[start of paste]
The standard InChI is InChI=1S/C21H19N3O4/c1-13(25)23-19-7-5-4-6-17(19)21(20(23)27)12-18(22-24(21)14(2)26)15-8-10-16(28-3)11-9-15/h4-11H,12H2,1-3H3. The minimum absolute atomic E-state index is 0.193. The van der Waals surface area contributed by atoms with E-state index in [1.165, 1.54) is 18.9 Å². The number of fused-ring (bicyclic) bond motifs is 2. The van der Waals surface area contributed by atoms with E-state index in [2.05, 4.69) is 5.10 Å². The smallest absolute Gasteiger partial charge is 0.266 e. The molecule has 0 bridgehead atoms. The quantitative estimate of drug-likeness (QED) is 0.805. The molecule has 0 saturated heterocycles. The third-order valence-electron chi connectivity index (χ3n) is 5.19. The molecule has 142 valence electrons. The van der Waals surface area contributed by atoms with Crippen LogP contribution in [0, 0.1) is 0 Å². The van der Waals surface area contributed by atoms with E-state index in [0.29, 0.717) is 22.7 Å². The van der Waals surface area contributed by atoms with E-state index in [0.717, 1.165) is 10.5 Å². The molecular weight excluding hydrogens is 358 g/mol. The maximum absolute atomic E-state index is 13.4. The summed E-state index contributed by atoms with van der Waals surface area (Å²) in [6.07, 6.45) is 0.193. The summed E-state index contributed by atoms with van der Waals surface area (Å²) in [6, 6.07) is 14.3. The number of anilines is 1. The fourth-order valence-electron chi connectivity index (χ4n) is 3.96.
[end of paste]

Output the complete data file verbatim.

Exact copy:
The standard InChI is InChI=1S/C21H19N3O4/c1-13(25)23-19-7-5-4-6-17(19)21(20(23)27)12-18(22-24(21)14(2)26)15-8-10-16(28-3)11-9-15/h4-11H,12H2,1-3H3. The minimum absolute atomic E-state index is 0.193. The van der Waals surface area contributed by atoms with E-state index in [1.165, 1.54) is 18.9 Å². The number of fused-ring (bicyclic) bond motifs is 2. The van der Waals surface area contributed by atoms with E-state index in [2.05, 4.69) is 5.10 Å². The smallest absolute Gasteiger partial charge is 0.266 e. The molecule has 0 bridgehead atoms. The quantitative estimate of drug-likeness (QED) is 0.805. The molecule has 0 saturated heterocycles. The third-order valence-electron chi connectivity index (χ3n) is 5.19. The molecule has 142 valence electrons. The van der Waals surface area contributed by atoms with Crippen LogP contribution in [0, 0.1) is 0 Å². The van der Waals surface area contributed by atoms with E-state index in [0.29, 0.717) is 22.7 Å². The van der Waals surface area contributed by atoms with E-state index in [0.717, 1.165) is 10.5 Å². The molecular weight excluding hydrogens is 358 g/mol. The maximum absolute atomic E-state index is 13.4. The summed E-state index contributed by atoms with van der Waals surface area (Å²) in [6.07, 6.45) is 0.193. The summed E-state index contributed by atoms with van der Waals surface area (Å²) in [6, 6.07) is 14.3. The number of anilines is 1. The fourth-order valence-electron chi connectivity index (χ4n) is 3.96.